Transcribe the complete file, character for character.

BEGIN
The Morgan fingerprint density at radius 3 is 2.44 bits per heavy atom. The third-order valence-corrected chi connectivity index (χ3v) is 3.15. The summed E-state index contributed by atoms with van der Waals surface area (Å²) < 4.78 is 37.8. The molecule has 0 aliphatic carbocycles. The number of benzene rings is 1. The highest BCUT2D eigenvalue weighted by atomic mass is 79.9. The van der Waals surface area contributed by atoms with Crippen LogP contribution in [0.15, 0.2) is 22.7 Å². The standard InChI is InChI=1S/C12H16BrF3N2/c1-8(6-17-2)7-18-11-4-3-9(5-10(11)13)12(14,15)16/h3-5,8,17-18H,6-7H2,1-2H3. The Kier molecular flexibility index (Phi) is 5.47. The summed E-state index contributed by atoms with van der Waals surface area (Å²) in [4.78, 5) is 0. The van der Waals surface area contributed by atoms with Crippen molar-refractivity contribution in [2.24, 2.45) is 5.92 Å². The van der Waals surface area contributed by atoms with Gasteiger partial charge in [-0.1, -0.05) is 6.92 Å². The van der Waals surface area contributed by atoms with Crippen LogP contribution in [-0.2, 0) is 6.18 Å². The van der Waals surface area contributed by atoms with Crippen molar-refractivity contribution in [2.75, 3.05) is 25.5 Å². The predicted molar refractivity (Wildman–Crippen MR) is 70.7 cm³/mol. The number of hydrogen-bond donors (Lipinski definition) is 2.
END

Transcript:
The Morgan fingerprint density at radius 3 is 2.44 bits per heavy atom. The third-order valence-corrected chi connectivity index (χ3v) is 3.15. The summed E-state index contributed by atoms with van der Waals surface area (Å²) < 4.78 is 37.8. The molecule has 0 aliphatic carbocycles. The number of benzene rings is 1. The highest BCUT2D eigenvalue weighted by atomic mass is 79.9. The van der Waals surface area contributed by atoms with Crippen LogP contribution in [0.15, 0.2) is 22.7 Å². The standard InChI is InChI=1S/C12H16BrF3N2/c1-8(6-17-2)7-18-11-4-3-9(5-10(11)13)12(14,15)16/h3-5,8,17-18H,6-7H2,1-2H3. The Kier molecular flexibility index (Phi) is 5.47. The summed E-state index contributed by atoms with van der Waals surface area (Å²) in [4.78, 5) is 0. The van der Waals surface area contributed by atoms with Crippen molar-refractivity contribution in [2.24, 2.45) is 5.92 Å². The van der Waals surface area contributed by atoms with Gasteiger partial charge in [-0.1, -0.05) is 6.92 Å². The van der Waals surface area contributed by atoms with Crippen LogP contribution in [-0.2, 0) is 6.18 Å². The van der Waals surface area contributed by atoms with Crippen molar-refractivity contribution in [2.75, 3.05) is 25.5 Å². The predicted molar refractivity (Wildman–Crippen MR) is 70.7 cm³/mol. The number of hydrogen-bond donors (Lipinski definition) is 2.